The REST architectural style has been the standard for designing APIs for quite some time. One main critique of REST is that it can be inflexible at times. GraphQL enters the situation as an alternative to the mainstream and it even offers a more flexible and efficient solution than REST for fetching your data.

Let’s say for example we were attempting to fetch some data for a user. In some cases we’d find ourselves using multiple endpoints to gather the users information such as its posts and followers. Whereas with GraphQL you would simply send one Query and you’d get all the data you would need. Below is a sample GraphQL query:

query {
User(id: "dkaljker3") {
username:
posts {
caption
}
followers(last: 5) {
username
}
}
}

With the above query we are able to fetch the exact data required. Notice that we only fetch the User’s last 5 followers and only the posts caption, this helps prevent what is called Overfetching. Generally when an app makes a call to a REST API endpoint we download an array of JSON data. In this case if we wanted to display a list of the last 5 followers we’d end up downloading the entire follower list and then write out the logic to filter out the rest after it’s been downloaded. Now with GraphQL we can efficiently and quickly gather just the right amount of data required for our app.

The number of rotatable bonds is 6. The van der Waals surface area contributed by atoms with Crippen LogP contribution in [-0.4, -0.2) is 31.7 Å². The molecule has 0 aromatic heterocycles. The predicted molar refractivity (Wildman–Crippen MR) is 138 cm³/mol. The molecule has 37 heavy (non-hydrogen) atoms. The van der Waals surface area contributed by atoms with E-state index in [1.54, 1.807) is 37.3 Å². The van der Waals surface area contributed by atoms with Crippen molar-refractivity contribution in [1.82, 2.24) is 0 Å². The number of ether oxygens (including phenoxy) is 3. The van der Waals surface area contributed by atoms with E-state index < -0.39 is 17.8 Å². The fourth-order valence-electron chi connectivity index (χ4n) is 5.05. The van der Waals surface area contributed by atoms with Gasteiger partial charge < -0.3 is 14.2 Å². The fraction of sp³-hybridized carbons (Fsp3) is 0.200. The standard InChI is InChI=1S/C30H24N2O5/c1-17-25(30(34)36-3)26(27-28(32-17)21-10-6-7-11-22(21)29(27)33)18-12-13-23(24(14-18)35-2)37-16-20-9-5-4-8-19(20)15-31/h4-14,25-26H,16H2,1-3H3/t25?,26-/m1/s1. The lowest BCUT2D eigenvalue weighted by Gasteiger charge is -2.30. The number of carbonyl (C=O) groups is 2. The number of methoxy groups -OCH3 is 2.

Schema & Types

GraphQL has a strong type system. All the types that would be presented in the API are written out in the schema using the GraphQL Schema Definition Language (SDL). Now pair this with Typescript, on your next react project and you’ll have an extremely testable and efficient process during your development period. While the frontend team works to bring the UI to life they can easily test their components with mock data that is identical to what the completed API will provide. This allows for a seamless transition once the backend team completes their work.

AWS Amplify

For those interested in building out their first project using GraphQL I highly recommend using AWS Amplify . Their documentation is well done and their services such as their authentication are a pleasure to use. Look back to the sample query I had written earlier to fetch a User’s data. With amplify’s CLI you’ll be able to simply write out a couple of lines and AWS will do the rest to help you write out your queries for full CRUD functionality. Their authentication service also comes with a prebuilt login/sign up components that allows you to build prototypes rapidly for testing. It’s also used by a large amount of startups and larger companies, so learning amplify could be beneficial to those looking for a job.

type User @model {
id: ID!
name: String!
imageUri: String
status: String
}

The above lines of code written in your schema.graphql file will allow AWS Amplify to automate over 100 lines of code for your Queries. Make sure to read their documentation and start building out your own API to see for yourself. AWS’s free tier is more than enough for a simple personal project. With that being said, welcome to the world of GraphQL!

“Think in graphs, not endpoints.” — Lee Byron, Co-Creator of GraphQL

Recent graduate actively seeking full time opportunities. https://www.linkedin.com/in/vakas-akhtar-a4bb30170/